1896 - 1918 (22 years)
||Horace Edgar Kingsmill Bray |
||27 Mar 1896
||Thamesville, Kent Co., Ontario [1, 2]
||WW1 - 2nd Canadian Divisional Calvalry  |
||Hespeler (Cambridge), Waterloo Region, Ontario, Canada 
|WW1, Lieutenant, 2nd Canadian Divisional Calvary |
|WW1, Service #112018 |
||Galt (Cambridge), Waterloo Region, Ontario, Canada 
||Galt (Cambridge), Waterloo Region, Ontario, Canada 
|Eby ID Number
||9 Jul 1918
|Cause: mid air collision |
||9 Jul 1918
||St. Michael's Church Cemetery, Shotwick, Chestershire, England
||6 Sep 2021 |
- You may have driven past RAF Sealand many times, but did you know that until 1924 it was actually called RAF Shotwick? It was established as a Royal Flying Corps airfield in 1916 until its closure in 2006, and originally was two airfields (Shotwick North and Shotwick South) separated by the railway line. During its early years RAF Shotwick was used for flying training and many pilots were killed in accidents. In one 6 month period there were at least 17 accidents with 8 pilots losing their lives. In the Churchyard there are 9 gravestones of airmen covering the pe-riod from 25th April to the 9th November 1918. They are all from the Dominions or the USA.
St. Michael's Church Shotwick newsletter Aug 2012 https://www.shotwick.org.uk/newsletters/2012_Aug.pdf
Second Lieutenant, R.A.F. Killed by accident at Shotwick, England, in a collision, July 9th, 1918, when on the eve of departure for France. Had previously served in France as a cavalryman, in important engagements in the Ypres salient, and had been seriously wounded. Horace Edgar Kingsmill Bray was born at Thamesville, Ontario, March 27th, 1896, the second son of the Rev. H. B. Bray, now Rector of St. John s Church, Thamesford, Ontario. His secondary education was received at the Galt Collegiate Institute. When about to enter the University, war broke out, and the gallant boy (but eighteen then) enlisted.
LORD ROBERTS OB. 1914
As wrestler, snatching breathing space
To fling a thought beyond the ring,
As runner, panting in a race,
Who sends a sudden thought awing ;
So in our strife we pause awhile-
The throbbing air is mute a space,
A whisper steals from file to file,
Bobs is no longer in his place.
THE KITCHENER CHAP
HE wore twin stripes of gold upon
An empty tunic sleeve ;
His eyes were blue, his face so young
One hardly could believe
That he had seen the death and hate
That make the whole world grieve.
His hair was fair, his eyes were blue,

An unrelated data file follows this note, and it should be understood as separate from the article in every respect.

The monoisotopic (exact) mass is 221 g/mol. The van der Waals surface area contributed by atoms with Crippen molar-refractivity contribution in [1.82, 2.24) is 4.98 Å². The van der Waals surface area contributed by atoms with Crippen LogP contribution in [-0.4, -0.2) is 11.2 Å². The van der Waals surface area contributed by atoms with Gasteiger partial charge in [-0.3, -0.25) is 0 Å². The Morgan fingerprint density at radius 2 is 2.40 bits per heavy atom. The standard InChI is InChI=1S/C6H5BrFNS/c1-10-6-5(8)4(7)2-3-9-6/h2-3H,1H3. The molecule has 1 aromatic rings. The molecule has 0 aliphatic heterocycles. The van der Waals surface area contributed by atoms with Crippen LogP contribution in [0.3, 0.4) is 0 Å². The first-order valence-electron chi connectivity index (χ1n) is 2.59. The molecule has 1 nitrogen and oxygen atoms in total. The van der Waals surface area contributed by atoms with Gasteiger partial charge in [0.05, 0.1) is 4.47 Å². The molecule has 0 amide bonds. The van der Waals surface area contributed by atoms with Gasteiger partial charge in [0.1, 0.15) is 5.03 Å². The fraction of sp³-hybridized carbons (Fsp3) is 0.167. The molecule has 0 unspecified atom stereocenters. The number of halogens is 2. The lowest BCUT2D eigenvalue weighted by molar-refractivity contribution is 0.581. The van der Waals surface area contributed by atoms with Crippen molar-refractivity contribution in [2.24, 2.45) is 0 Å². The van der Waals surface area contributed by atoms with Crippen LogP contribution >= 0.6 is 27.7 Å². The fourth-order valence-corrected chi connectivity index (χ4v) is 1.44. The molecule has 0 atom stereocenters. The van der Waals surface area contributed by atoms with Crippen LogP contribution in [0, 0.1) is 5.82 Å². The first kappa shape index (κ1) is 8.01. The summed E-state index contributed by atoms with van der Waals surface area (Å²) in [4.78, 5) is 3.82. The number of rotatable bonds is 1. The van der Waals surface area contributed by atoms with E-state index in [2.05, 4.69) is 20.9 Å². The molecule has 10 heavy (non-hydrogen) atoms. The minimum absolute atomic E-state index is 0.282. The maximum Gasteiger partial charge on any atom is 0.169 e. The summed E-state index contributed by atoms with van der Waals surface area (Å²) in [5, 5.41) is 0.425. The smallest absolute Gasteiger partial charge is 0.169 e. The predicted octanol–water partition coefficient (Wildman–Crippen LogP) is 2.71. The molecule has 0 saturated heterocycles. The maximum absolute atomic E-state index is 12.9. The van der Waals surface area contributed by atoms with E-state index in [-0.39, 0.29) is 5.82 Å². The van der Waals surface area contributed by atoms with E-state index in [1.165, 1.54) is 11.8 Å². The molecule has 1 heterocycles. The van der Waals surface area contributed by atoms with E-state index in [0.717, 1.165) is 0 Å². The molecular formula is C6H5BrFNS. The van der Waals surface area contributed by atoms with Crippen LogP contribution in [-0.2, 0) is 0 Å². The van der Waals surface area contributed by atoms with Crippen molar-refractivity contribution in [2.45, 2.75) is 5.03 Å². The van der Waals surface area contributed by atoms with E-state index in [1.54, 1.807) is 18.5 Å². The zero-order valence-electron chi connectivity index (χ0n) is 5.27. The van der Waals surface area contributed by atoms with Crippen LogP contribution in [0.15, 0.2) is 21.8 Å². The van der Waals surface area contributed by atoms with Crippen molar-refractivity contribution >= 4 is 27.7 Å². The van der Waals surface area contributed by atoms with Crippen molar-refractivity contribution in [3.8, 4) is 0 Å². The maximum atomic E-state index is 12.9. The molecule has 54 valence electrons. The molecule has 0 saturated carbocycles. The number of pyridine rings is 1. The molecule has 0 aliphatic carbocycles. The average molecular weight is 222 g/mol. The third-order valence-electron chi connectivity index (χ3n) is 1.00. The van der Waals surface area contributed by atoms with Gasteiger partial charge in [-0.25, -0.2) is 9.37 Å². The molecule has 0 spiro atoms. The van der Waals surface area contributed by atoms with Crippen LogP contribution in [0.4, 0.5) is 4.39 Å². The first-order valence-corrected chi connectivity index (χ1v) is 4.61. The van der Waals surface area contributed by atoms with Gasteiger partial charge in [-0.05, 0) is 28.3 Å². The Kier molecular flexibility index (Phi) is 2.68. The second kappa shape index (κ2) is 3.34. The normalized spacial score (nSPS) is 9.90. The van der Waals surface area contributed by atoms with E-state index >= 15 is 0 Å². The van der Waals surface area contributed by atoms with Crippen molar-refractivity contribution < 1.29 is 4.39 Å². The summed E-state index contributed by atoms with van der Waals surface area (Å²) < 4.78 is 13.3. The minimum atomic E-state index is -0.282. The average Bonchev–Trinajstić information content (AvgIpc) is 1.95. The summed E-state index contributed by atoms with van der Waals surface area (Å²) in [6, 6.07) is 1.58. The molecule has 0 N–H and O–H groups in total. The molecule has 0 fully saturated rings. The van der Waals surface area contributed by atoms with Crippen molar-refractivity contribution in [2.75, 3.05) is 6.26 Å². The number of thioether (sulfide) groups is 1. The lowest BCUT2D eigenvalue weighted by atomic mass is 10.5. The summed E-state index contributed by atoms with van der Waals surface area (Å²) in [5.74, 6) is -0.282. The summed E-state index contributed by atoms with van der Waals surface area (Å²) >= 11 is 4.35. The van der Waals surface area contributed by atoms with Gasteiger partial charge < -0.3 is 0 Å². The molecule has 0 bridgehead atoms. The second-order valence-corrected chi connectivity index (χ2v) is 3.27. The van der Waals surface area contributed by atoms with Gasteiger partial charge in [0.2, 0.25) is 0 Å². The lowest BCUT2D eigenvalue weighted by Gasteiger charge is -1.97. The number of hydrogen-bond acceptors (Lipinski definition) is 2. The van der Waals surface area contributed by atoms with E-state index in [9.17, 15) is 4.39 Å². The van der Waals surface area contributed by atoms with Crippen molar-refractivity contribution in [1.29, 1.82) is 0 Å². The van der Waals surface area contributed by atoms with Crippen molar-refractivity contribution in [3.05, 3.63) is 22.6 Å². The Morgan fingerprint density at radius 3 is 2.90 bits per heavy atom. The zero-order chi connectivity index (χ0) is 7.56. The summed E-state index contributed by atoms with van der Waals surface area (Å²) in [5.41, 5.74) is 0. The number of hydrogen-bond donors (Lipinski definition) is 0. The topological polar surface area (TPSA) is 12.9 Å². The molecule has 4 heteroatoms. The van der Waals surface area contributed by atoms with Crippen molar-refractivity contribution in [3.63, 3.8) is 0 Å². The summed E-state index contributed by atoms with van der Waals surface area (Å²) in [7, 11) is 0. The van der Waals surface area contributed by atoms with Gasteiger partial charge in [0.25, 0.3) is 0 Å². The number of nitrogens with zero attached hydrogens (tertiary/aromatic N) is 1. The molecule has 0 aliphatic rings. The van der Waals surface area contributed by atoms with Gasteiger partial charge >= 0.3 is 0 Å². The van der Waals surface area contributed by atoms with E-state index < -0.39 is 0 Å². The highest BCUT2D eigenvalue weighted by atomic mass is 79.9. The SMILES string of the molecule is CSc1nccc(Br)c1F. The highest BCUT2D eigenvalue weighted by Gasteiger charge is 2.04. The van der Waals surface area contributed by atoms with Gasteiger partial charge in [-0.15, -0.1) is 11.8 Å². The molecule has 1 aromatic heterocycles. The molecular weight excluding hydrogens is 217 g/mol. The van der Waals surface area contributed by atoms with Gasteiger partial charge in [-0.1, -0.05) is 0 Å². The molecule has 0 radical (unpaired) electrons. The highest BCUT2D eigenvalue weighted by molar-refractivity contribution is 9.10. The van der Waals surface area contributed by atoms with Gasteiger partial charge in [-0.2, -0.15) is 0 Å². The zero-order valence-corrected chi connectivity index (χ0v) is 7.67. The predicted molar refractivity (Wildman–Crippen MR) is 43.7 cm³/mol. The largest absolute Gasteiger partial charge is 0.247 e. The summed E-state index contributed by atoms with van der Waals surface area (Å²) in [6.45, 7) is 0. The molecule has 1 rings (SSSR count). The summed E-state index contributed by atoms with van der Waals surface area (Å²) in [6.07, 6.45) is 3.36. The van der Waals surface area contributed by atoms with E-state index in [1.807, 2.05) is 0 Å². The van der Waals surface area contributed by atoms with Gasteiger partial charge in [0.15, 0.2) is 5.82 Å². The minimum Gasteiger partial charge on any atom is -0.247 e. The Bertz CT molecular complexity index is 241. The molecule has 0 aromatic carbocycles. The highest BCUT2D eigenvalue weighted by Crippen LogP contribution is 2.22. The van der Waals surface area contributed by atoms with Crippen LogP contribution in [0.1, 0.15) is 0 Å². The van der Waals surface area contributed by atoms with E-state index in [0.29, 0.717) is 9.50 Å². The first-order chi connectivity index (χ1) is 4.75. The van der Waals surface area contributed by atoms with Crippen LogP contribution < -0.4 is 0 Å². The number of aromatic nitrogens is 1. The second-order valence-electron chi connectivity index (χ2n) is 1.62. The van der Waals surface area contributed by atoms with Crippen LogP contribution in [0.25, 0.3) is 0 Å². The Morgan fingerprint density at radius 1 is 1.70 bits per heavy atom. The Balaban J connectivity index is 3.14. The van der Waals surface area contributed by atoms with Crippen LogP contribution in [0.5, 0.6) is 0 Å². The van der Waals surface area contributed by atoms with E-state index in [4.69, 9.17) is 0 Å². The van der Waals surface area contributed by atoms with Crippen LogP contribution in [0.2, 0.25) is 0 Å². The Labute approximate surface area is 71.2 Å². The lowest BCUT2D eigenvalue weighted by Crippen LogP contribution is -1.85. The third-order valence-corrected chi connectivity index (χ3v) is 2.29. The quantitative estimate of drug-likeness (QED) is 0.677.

I thought that I could see
(Just when his sunny smile came through)
The lad he used to be:
Dear happy little mother's lad
Of only two or three.
But when across his eyes there came
A sudden look of pain-
His mouth set very hard and straight,
He was a man again.
John W. Garvin Canadian Poems of the Great War., McClelland & Stewart, Toronto, 1918
CANADA TO ENGLAND, JULY 1ST, 1917
We hold the pride You held - and now we give
New pride to add unto your garnered store,
New deeds beside the old ones, meet to live
And pass into our hearts forevermore.
We do not boast: but we are proud this day
That we have stood the stern and sudden test;
We too have done a little in the fray,
And we have given of our little best.
We too have lost the ones we held most dear,
And we are linked by a new bond of grief;
We too have fought against and mastered fear,
We have sought comfort of the same Belief.
Men called you great, and feared your anger just -
May we too know the strength of noble ire;
As all men honour you because they must.
Teach us to grasp a little of your fire.
Now we are proud, and thankful that the Day
That saw your testing, gave to us our trial,
To pay the debt our fathers fain would pay
And chalk the even score upon the dial.
Mothers and daughters now may journey forth
Comrades in arms, along that better way
That comes with Peace, and things of nobler worth,
And brings the dawning of a brighter day.
Perchance in the days gone by, we thought you cold -
You may have thought us childish still, and weak -
But now - we know; we know your heart of Gold;
We know the things you felt and could not speak.
And you, mayhap, have learned a little too,
Of eager youth, impetuous to aid,
Impatient of delay, and quick to do,
Too young, too ignorant, to be afraid.
O little Mother of the Island Race!
O Mother-Mistress of the distant seas!
We heard your call, and proudly take our place
Now by your side, no longer at your knees!
H. E. Bray
Over the edge of hills the sunset burned;
The silent ageless mountains stood around;
And where the flashing mountain streamlet turned,
A watch of armed men held vantage ground.
Outpost of England's might - a little band